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Molecularly Driven Management and Maintenance Treatment of NSCLC: Physician and Payer Perspectives on the Changing Treatment Paradigms in Europe
Decision Resources, Inc, October 2011, Pages: 170
Treatment paradigms for non-small-cell lung cancer (NSCLC) in Europe are undergoing significant changes as the molecular pathogenesis of disease is further elucidated, and researchers continue to make considerable advances in the use of novel therapeutic strategies. In particular, treatment of advanced disease is increasingly influenced by tumor molecular characteristics predictive of response to certain targeted agents.
Painstaking retrospective and prospective analyses of clinical trial data on endothelial growth factor receptor (EGFR) tyrosine kinase inhibitors (TKIs) led to European approval in 2010 for AstraZeneca’s Iressa across all lines of therapy in patients harboring an activating EGFR mutation—seven years after its original filing for use in the wider NSCLC population—while Roche/OSI’s Tarceva was approved in August 2011 for the first-line treatment of patients with mutant EGFR. Several agents in late-stage development for NSCLC also demonstrate effective targeting on the basis of molecular markers and are expected to enter the market over the next few years.
Most notably, Pfizer’s first-in-class crizotinib, a TKI targeting anaplastic lymphoma kinase (ALK) and hepatocyte growth factor receptor tyrosine kinase (HGFR)/human mesenchymal-epithelial transition factor (c-MET) has proven extremely efficacious in the small population of NSCLC patients who express the echinoderm microtubule-associated protein-like 4 (EML4)-anaplastic lymphoma kinase (ALK) fusion protein. This agent launched in the United States in August 2011 (as Xalkori) and was filed with the European Medicines Agency the same month. In addition, promising early clinical data on irreversible EGFR inhibitors Tomtovok (afatinib; Boehringer-Ingelheim) and dacomitinib (PF-00299804; Pfizer) and c-Met inhibitors tivantinib (ARQ-197; ArQule/Daiichi Sankyo/Kyowa Hakko Kirin) and MetMab (onartuzumab; Genentech) have also aroused interest.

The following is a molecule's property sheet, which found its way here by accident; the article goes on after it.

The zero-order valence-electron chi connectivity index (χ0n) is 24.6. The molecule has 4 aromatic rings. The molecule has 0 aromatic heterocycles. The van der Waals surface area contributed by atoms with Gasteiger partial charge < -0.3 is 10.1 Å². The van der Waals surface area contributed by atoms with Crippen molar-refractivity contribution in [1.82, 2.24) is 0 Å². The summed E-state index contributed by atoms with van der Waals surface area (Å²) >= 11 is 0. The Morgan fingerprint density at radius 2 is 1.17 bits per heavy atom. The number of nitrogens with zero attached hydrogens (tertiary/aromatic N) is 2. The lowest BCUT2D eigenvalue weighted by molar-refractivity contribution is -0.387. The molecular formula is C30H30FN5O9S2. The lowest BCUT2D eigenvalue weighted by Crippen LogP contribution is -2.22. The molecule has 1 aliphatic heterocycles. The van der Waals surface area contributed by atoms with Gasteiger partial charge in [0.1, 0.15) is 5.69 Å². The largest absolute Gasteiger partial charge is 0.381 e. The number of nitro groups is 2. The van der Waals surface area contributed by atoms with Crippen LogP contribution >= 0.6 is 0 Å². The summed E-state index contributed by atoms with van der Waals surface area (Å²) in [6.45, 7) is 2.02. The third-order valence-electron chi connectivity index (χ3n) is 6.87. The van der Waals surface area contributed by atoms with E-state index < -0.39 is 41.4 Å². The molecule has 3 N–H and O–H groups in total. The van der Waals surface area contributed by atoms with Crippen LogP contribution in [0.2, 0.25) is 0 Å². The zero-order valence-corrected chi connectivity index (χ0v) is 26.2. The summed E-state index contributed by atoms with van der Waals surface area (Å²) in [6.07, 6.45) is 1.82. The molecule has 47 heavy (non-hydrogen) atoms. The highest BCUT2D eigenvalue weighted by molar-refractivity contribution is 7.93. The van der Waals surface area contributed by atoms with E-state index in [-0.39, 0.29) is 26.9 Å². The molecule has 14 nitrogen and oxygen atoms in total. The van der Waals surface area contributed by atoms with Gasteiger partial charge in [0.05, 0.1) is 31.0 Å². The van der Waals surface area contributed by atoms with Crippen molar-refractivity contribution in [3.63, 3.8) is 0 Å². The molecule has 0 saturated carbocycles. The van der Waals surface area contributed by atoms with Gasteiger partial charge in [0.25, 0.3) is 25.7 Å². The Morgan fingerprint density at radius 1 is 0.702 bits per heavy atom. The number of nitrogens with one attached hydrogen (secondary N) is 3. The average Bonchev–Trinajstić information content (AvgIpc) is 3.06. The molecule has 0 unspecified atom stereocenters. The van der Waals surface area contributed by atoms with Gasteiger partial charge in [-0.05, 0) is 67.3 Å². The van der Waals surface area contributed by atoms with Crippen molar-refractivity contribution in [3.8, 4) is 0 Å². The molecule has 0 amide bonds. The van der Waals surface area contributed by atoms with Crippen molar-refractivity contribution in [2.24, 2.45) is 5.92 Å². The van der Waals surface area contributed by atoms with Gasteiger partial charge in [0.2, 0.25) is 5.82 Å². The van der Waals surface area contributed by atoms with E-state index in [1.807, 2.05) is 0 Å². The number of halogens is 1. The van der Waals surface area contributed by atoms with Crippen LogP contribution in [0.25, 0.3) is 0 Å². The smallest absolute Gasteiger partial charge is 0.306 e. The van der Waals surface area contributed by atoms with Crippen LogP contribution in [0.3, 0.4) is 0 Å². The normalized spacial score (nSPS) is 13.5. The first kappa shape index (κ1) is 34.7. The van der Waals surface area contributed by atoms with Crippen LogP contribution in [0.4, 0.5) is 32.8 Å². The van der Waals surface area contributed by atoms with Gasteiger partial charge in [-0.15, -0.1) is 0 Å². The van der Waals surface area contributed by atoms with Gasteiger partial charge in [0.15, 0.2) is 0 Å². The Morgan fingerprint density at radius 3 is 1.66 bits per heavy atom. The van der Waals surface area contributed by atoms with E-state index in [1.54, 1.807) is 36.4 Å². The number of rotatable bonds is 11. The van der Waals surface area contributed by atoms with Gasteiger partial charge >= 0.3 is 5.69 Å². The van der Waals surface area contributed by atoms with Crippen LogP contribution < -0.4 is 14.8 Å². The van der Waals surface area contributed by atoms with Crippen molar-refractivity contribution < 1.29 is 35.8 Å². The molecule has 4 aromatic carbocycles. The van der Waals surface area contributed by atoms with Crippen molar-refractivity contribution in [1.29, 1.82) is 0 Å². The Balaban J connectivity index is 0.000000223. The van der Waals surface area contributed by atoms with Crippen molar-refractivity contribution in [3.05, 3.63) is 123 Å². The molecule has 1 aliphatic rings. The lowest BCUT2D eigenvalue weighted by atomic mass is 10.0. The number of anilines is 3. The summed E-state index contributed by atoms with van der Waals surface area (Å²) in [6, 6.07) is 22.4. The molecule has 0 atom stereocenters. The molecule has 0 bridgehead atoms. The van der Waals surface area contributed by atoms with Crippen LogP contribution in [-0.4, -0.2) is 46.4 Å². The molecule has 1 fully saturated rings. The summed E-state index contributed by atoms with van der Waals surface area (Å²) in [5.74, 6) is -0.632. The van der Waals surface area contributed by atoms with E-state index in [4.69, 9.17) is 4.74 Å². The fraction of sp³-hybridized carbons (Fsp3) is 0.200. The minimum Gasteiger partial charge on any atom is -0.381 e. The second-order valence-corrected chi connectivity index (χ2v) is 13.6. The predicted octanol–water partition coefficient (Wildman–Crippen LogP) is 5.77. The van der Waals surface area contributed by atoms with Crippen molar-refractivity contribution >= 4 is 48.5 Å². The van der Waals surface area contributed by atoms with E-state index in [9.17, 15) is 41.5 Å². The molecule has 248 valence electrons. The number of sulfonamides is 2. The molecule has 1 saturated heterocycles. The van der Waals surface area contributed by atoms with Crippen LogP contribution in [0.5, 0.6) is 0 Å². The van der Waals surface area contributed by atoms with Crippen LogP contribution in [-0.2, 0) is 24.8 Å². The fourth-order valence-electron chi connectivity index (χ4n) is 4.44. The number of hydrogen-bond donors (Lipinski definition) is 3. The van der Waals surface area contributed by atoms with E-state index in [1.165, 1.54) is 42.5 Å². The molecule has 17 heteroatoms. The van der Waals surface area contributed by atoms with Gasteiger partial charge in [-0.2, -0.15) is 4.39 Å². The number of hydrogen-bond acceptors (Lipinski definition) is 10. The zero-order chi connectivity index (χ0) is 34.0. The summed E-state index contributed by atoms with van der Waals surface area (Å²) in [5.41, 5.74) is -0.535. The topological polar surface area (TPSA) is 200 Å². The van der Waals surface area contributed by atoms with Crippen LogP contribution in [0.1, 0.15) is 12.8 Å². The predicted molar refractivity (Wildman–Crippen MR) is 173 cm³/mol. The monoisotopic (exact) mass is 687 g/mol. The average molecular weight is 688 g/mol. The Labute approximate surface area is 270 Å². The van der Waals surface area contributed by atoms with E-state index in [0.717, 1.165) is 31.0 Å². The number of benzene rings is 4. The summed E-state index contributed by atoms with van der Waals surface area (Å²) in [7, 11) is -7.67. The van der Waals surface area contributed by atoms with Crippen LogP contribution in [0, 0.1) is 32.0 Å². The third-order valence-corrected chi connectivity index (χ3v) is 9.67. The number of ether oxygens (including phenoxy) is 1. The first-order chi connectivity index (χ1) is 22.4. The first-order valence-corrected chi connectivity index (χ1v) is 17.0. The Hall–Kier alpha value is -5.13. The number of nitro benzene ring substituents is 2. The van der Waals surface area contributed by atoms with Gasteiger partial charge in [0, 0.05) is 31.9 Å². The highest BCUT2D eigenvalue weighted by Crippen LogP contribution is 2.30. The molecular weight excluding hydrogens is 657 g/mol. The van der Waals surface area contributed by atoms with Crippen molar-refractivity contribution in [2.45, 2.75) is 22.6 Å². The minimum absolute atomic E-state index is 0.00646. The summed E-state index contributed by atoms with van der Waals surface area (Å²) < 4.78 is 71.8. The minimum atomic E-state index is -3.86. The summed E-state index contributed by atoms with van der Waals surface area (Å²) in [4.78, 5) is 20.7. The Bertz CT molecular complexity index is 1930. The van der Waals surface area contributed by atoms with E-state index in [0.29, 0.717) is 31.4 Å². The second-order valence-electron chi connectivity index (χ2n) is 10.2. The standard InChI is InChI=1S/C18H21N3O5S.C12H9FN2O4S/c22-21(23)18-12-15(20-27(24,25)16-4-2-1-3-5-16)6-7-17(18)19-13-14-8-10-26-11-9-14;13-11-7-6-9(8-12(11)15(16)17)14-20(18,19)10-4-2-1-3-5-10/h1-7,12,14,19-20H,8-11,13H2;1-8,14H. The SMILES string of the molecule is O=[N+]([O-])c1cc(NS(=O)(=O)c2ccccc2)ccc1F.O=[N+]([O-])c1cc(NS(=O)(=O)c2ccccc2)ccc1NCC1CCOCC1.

An equally intriguing treatment strategy is maintenance therapy, which is undoubtedly gaining traction in all markets, including the EU5. In an effort to delay disease progression and/or to extend overall survival in patients with advanced NSCLC, continuation or switch maintenance treatment may be prescribed. Maintenance treatments include chemotherapeutics as well as targeted agents.
Eli Lilly’s Alimta, a folate antimetabolite, received approval as switch maintenance therapy in Europe in 2009 for patients with nonsquamous cell tumors and Tarceva also got the nod the following year. In October 2011, Alimta was approved in Europe for use as continuation maintenance treatment, while the standard treatment protocol for the vascular endothelial growth factor (VEGF) monoclonal antibody Avastin (Genentech/Roche/Chugai) also involves continuation maintenance treatment.
Abbreviations Used in This Report Slides 2-4
Executive Summary Slides 5-23
Commercial Context Slides 24-43
Methodology Slides 44-47
Overview and Analysis of Reimbursement in the EU5 Slides 48-85
Analysis of Survey Results Slides 86-125
European Healthcare Briefing Slides 126-168
About the Author Slide 169
For Further Information Slide 170